Arizona State University was recently honored with a 2014 Tree Campus USA award, which Gov. Doug Ducey presented to the ASU Grounds Services/Arboretum crew at the Arizona Capitol on April 23.
The national Tree Campus USA program honors colleges and universities for promoting healthy trees and engaging students and staff in the spirit of conservation.
To mark the occasion, we present a short tour of some of the Tempe campus' 1,000 varieties of trees. Shown here is a Southern live oak (Quercus virginiana) in south Cady Mall. The tree is native to the Eastern United States. If you want to see the trees in person, use this map to know what you're looking at.
One of many jacaranda trees (Jacaranda mimosifolia) on campus, this tree stands near the Hassayampa Academic Village. A South American native, it boasts lush fern-like foliage and beautiful purple trumpet-shaped flowers.Charlie Leight/ASU Now
There are several plants on campus with edible fruit, including this pomegranate tree (Punica granatum), next to the Student Services Building.Charlie Leight/ASU Now
The weeping mulberry trees (Morus alba) on either side of the Old Main steps were planted more than 20 years ago.Charlie Leight/ASU Now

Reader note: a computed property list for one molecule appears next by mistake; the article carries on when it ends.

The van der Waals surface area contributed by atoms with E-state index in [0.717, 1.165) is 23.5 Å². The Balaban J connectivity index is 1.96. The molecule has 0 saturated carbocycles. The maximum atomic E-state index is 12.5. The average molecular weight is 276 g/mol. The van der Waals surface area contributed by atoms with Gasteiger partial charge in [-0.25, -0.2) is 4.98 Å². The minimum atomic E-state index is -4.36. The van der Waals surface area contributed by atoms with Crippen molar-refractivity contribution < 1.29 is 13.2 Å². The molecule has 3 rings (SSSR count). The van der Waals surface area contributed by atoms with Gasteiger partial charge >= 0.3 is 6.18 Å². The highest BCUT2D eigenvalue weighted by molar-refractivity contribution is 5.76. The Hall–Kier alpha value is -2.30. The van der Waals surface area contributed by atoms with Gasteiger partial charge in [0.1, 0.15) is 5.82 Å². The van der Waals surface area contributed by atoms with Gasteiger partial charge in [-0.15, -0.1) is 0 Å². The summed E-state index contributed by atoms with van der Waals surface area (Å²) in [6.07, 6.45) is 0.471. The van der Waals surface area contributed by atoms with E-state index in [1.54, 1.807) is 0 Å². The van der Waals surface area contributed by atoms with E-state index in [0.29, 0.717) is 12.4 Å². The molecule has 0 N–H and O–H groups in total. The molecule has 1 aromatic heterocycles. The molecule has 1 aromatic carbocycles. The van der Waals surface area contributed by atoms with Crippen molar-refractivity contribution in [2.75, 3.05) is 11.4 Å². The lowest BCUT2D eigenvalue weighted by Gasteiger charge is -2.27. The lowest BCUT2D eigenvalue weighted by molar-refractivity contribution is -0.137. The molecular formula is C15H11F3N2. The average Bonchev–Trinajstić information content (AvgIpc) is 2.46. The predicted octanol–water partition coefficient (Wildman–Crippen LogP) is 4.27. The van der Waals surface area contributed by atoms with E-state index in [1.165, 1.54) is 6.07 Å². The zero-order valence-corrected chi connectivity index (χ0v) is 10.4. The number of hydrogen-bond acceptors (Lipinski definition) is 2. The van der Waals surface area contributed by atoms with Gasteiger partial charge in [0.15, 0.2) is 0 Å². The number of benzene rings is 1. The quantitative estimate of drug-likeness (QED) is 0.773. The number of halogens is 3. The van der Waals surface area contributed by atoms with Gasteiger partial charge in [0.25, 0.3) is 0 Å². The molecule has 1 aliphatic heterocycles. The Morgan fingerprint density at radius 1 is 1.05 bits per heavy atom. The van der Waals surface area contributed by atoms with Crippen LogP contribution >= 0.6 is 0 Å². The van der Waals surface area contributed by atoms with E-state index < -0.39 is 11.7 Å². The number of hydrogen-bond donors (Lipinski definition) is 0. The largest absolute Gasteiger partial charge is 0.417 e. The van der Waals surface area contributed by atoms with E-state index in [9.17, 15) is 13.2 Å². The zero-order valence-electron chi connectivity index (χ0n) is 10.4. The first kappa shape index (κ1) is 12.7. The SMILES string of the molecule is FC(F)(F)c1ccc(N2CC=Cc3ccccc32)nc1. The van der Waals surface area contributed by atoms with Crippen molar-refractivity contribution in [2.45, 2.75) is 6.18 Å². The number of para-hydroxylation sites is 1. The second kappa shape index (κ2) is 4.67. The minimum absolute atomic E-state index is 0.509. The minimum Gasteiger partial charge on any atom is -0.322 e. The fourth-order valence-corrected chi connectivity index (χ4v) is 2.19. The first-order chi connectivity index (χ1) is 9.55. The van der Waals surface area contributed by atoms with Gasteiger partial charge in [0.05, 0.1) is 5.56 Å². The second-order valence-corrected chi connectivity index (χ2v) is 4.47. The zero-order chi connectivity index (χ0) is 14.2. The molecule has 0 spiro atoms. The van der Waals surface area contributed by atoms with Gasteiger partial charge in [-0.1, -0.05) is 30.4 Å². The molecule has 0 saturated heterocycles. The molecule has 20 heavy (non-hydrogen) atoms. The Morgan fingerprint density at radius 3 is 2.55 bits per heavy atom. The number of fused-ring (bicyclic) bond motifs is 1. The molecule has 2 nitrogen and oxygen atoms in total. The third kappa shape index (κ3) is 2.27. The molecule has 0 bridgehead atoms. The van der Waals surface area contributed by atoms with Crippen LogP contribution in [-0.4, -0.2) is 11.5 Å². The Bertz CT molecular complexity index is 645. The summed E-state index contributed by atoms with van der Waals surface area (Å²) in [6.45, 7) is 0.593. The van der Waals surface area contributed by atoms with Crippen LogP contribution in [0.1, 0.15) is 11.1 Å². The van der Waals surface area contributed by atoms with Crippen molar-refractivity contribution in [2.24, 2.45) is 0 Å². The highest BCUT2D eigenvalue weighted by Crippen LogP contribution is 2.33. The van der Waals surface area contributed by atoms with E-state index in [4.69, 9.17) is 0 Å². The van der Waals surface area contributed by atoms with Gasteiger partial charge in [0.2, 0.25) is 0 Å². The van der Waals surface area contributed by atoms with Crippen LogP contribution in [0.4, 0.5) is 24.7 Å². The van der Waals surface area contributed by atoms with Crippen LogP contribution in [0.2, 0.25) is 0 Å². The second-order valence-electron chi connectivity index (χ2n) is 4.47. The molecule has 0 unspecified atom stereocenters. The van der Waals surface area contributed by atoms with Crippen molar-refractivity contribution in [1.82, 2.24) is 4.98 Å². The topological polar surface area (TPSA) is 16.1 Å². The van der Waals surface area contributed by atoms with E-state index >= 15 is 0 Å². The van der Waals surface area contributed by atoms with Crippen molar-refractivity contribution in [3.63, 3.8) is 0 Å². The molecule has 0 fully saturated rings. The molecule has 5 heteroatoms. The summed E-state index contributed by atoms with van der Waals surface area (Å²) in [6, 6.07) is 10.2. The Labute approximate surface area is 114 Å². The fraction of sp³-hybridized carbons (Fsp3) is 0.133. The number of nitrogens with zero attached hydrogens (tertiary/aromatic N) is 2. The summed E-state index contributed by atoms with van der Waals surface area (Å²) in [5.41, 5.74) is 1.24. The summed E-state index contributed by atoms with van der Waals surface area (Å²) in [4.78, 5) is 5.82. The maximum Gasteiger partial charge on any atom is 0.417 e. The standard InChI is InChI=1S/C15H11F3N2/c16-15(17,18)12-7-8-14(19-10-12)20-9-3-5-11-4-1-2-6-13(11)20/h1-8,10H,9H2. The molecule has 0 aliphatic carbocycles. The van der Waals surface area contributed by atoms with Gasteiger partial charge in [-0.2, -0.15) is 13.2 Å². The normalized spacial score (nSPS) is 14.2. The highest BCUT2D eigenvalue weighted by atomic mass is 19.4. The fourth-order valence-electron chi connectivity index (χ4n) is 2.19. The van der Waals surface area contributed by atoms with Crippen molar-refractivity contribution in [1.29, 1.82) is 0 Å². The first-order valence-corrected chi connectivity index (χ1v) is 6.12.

The Bursera Microphylla, or elephant tree, has a distinctive sculptural form, with a thickened, water-storing trunk. It is native to the Sonoran Desert. This particular example grows near Discovery Hall.Charlie Leight/ASU Now
There are several species of the orchid tree on campus. This is a detail of a Hong Kong orchid tree (Bauhinia blakeana) near the Student Services Building. It is a native of Southern China.Charlie Leight/ASU Now
Here, another Hong Kong orchid tree blooms on Tyler Mall.Charlie Leight/ASU Now
Netting protects the fruit on this peach tree (Prunus persica) next to Old Main from birds — and hungry students.Charlie Leight/ASU Now
The spongy bark of the cork oak (Quercus suber) — a Mediterranean native — is used to create cork products. This one grows in Cady Mall.Charlie Leight/ASU Now
The brown cones of the Canary Island pine (Pinus canariensis) grow to 4 to 9 inches long. This one is near the Memorial Union.Charlie Leight/ASU Now
The pink and yellow blooms of this tree, known both as Chinese Lantern and Kalahari Christmas tree (Dichrostachys cinerea), bloom from summer to early winter.Charlie Leight/ASU Now
The Chinese Lantern tree — this one on Tyler Mall — is native to Africa. It grows both colorful flowers and a black fruit that coils as it grows.Charlie Leight/ASU Now
The Aleppo pine (Pinus halepensis) — this one near the Memorial Union — is native to the Mediterranean. Its sturdy wood was once used by Romans for shipbuilding.Charlie Leight/ASU Now
The Lignum vitae tree, on Tyler Mall, is native to the dry coastal areas of Central America.Charlie Leight/ASU Now
The White Sapote tree (Casimiroa edulus) in the Secret Garden courtyard is the only tree of its kind on campus. A native of Southern Mexico related to citrus, White Sapote fruit has a creamy, custard-like texture with a flavor reminiscent of pear, apricot and banana.Charlie Leight/ASU Now
This fig tree, next to the Student Services Building, is one of several plants on campus with edible fruit.Charlie Leight/ASU Now